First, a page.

Take the 2-minute tour ×
Stack Overflow is a question and answer site for professional and enthusiast programmers. It's 100% free, no registration required.

Can anybody explain why I am getting result below?

Class that should be instantiated:

[System.SerializableAttribute()]
public class SampleClass
{
    [System.Xml.Serialization.XmlElementAttribute(Order = 10)]
    public string Foo { get; set; }
    [System.Xml.Serialization.XmlElementAttribute(Order = 5)]
    public string Bar { get; set; }
}

XML used for de-serialization:

<?xml version="1.0" encoding="utf-8" ?>
<SampleClass>
  <Foo>Test1</Foo>
  <Bar>Test2</Bar>
</SampleClass>

I see Foo = Test1 (correct) and Bar = null (not correct) in de-serialized class.

This is all about Order attribute. It is on purpose set to wrong values. Everything works fine if values are 0 and 1.

Name and Order criteria do not match for both fields but for some reason one field is de-serialized while second one does not. I would rather expect to see Exception or both values = null or both fields resolved and de-serialized.

Is there any explanation for that?

share|improve this question
1  
Did you mean to do this? XmlSerializer(Order = 10) –  climbage Oct 24 '12 at 18:28
1  
there is no XmlSerializer attribute. –  Runner Oct 24 '12 at 18:29
    
So is your question: I'm deliberately doing it wrong but wondered why it's behaving differently to how I'd expect it to? –  RobH Oct 24 '12 at 18:38
    
CodeIgnoto: Thanks. I fixed sample. It is XmlElementAttribute in my code. –  Dmitry Harnitski Oct 24 '12 at 19:05
    
You might want to look at this article which explains why this can happen and offers solutions - webservices20.blogspot.com/2009/01/… –  Michael Levy Nov 25 '13 at 22:21

1 Answer 1

You do see a serialization error actually.

It really comes down to design preference. The developers decided that they didn't want to except and abort the entire deserialization process, but rather notify and continue.

Using your XML.

<?xml version="1.0" encoding="utf-8" ?>
<SampleClass>
  <Foo>Test1</Foo>
  <Bar>Test2</Bar>
</SampleClass>

Consider this code to deserialize it.

XmlSerializer xs = new XmlSerializer(typeof(SampleClass));

XmlDeserializationEvents events = new XmlDeserializationEvents();
events.OnUnknownAttribute = (sender, e) => Debug.WriteLine("Unknown Attributed");
events.OnUnknownElement = (sender, e) => Debug.WriteLine("Unknwon Element");
events.OnUnknownNode = (sender, e) => Debug.WriteLine("Unknown Node");
events.OnUnreferencedObject = (sender, e) => Debug.WriteLine("Unreferenced Object");

SampleClass cs_de = (SampleClass)xs.Deserialize(XmlReader.Create(new StringReader(xml)), events);

Debug.WriteLine(cs_de.Foo);
Debug.WriteLine(cs_de.Bar);

When I use the correct ordering.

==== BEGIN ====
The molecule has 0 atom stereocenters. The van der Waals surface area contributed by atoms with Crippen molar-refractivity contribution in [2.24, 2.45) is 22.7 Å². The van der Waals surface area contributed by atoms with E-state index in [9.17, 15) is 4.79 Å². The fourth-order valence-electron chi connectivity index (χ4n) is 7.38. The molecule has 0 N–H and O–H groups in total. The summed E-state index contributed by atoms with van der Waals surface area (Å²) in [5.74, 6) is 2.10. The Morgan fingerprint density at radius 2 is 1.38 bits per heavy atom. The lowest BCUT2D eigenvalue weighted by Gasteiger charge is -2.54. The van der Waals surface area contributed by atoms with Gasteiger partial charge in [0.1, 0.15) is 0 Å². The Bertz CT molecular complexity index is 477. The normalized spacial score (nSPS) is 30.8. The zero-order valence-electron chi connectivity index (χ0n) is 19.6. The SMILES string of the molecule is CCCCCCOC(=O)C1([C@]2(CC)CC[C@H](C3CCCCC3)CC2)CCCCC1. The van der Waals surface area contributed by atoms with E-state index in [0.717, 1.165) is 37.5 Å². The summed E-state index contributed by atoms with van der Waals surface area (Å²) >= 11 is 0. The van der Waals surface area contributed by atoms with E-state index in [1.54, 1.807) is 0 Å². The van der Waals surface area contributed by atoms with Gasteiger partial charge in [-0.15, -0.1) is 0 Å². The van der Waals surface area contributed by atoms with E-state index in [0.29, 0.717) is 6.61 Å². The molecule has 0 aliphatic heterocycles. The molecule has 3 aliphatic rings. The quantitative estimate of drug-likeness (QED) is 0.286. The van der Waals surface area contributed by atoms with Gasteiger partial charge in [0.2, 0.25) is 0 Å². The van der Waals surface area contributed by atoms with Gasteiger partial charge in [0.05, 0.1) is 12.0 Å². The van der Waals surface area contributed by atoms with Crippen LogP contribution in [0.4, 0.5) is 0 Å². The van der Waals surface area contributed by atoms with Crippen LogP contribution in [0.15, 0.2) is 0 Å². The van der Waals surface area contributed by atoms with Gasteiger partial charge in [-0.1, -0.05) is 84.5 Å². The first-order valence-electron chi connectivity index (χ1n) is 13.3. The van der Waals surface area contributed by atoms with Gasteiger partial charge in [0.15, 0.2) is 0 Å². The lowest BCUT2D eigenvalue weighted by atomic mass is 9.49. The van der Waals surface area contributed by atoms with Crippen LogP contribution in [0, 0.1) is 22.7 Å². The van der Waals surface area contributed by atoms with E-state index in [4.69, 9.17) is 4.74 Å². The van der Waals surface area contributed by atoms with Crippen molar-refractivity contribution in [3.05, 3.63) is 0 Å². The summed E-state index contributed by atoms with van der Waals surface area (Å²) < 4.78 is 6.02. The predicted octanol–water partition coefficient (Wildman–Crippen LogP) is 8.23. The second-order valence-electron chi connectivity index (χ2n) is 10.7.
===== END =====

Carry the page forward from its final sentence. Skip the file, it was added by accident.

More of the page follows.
[System.Xml.Serialization.XmlElementAttribute(Order = 0)]
public string Foo { get; set; }
[System.Xml.Serialization.XmlElementAttribute(Order = 1)]
public string Bar { get; set; }

My output is

Foo
Bar

When I use the incorrect ordering.

[System.Xml.Serialization.XmlElementAttribute(Order = 10)]
public string Foo { get; set; }
[System.Xml.Serialization.XmlElementAttribute(Order = 5)]
public string Bar { get; set; }

My output is

Unknown Node
Unknwon Element
Foo

So why does Foo print out? Well my understanding is that Order is NOT the index. The Ordering only specifies that Foo needs to appear before Bar, not that Foo needs to be the 10th element and Bar needs to be the 5th. I think this makes the deserializer more flexible.

share|improve this answer
    
Thanks for help. This partially answers my question. Still looking for answer for another part - Do you know why Foo is de-serialized even if it has wrong Order (the same as Bar). I would expect to see more consistent behavior (both field failed). –  Dmitry Harnitski Oct 24 '12 at 19:11
    
@DmitryHarnitski See my edit at the bottom. I don't see how it's not consistent, just not what you expected. –  climbage Oct 24 '12 at 19:20
    
Comment still does not explain the result. Both Elements have Order specified. Amount of fields in Class equals to amount of elements in XML. So result should be Bar = Test1 (because 5 is before 10) and Foo = Test2 –  Dmitry Harnitski Oct 24 '12 at 19:34
    
But Bar can't be Test1 because the element <Bar> has a value of Test2. The element name corresponds with the property name in your class. –  climbage Oct 24 '12 at 19:45
    
But Bar can't be Test1 - It should be according to Order. Test1 is value of first element in XML and Bar field has lowest Order value. –  Dmitry Harnitski Oct 24 '12 at 20:31

Your Answer

 
discard

By posting your answer, you agree to the privacy policy and terms of service.

Not the answer you're looking for? Browse other questions tagged or ask your own question.